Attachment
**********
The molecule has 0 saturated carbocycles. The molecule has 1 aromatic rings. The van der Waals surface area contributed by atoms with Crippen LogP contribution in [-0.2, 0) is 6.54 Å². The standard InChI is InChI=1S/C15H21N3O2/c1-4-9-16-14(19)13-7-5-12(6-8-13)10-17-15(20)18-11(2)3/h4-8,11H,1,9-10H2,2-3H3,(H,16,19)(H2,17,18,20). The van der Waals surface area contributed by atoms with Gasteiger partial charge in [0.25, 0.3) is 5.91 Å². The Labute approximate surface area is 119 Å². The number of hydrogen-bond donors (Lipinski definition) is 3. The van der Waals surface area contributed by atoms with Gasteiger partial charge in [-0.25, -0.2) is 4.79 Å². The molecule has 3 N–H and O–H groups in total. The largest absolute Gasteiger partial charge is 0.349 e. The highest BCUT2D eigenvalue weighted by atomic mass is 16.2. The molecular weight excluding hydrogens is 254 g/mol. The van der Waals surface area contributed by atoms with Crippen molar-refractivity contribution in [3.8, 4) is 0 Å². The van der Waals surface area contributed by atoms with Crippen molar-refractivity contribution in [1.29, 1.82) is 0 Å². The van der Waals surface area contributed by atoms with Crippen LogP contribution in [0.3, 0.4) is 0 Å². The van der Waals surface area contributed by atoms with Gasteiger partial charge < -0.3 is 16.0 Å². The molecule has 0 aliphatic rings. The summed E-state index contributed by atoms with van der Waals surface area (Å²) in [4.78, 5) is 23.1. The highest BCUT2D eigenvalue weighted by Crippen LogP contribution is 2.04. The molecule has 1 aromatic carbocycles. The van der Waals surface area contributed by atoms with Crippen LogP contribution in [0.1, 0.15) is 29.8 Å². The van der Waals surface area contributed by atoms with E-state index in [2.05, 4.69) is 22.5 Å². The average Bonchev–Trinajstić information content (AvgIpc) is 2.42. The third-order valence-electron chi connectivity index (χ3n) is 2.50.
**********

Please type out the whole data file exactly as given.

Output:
The molecule has 0 saturated carbocycles. The molecule has 1 aromatic rings. The van der Waals surface area contributed by atoms with Crippen LogP contribution in [-0.2, 0) is 6.54 Å². The standard InChI is InChI=1S/C15H21N3O2/c1-4-9-16-14(19)13-7-5-12(6-8-13)10-17-15(20)18-11(2)3/h4-8,11H,1,9-10H2,2-3H3,(H,16,19)(H2,17,18,20). The van der Waals surface area contributed by atoms with Gasteiger partial charge in [0.25, 0.3) is 5.91 Å². The Labute approximate surface area is 119 Å². The number of hydrogen-bond donors (Lipinski definition) is 3. The van der Waals surface area contributed by atoms with Gasteiger partial charge in [-0.25, -0.2) is 4.79 Å². The molecule has 3 N–H and O–H groups in total. The largest absolute Gasteiger partial charge is 0.349 e. The highest BCUT2D eigenvalue weighted by atomic mass is 16.2. The molecular weight excluding hydrogens is 254 g/mol. The van der Waals surface area contributed by atoms with Crippen molar-refractivity contribution in [3.8, 4) is 0 Å². The van der Waals surface area contributed by atoms with Crippen molar-refractivity contribution in [1.29, 1.82) is 0 Å². The van der Waals surface area contributed by atoms with Crippen LogP contribution in [0.3, 0.4) is 0 Å². The van der Waals surface area contributed by atoms with Gasteiger partial charge < -0.3 is 16.0 Å². The molecule has 0 aliphatic rings. The summed E-state index contributed by atoms with van der Waals surface area (Å²) in [4.78, 5) is 23.1. The highest BCUT2D eigenvalue weighted by Crippen LogP contribution is 2.04. The molecule has 1 aromatic carbocycles. The van der Waals surface area contributed by atoms with Crippen LogP contribution in [0.1, 0.15) is 29.8 Å². The van der Waals surface area contributed by atoms with E-state index in [2.05, 4.69) is 22.5 Å². The average Bonchev–Trinajstić information content (AvgIpc) is 2.42. The third-order valence-electron chi connectivity index (χ3n) is 2.50.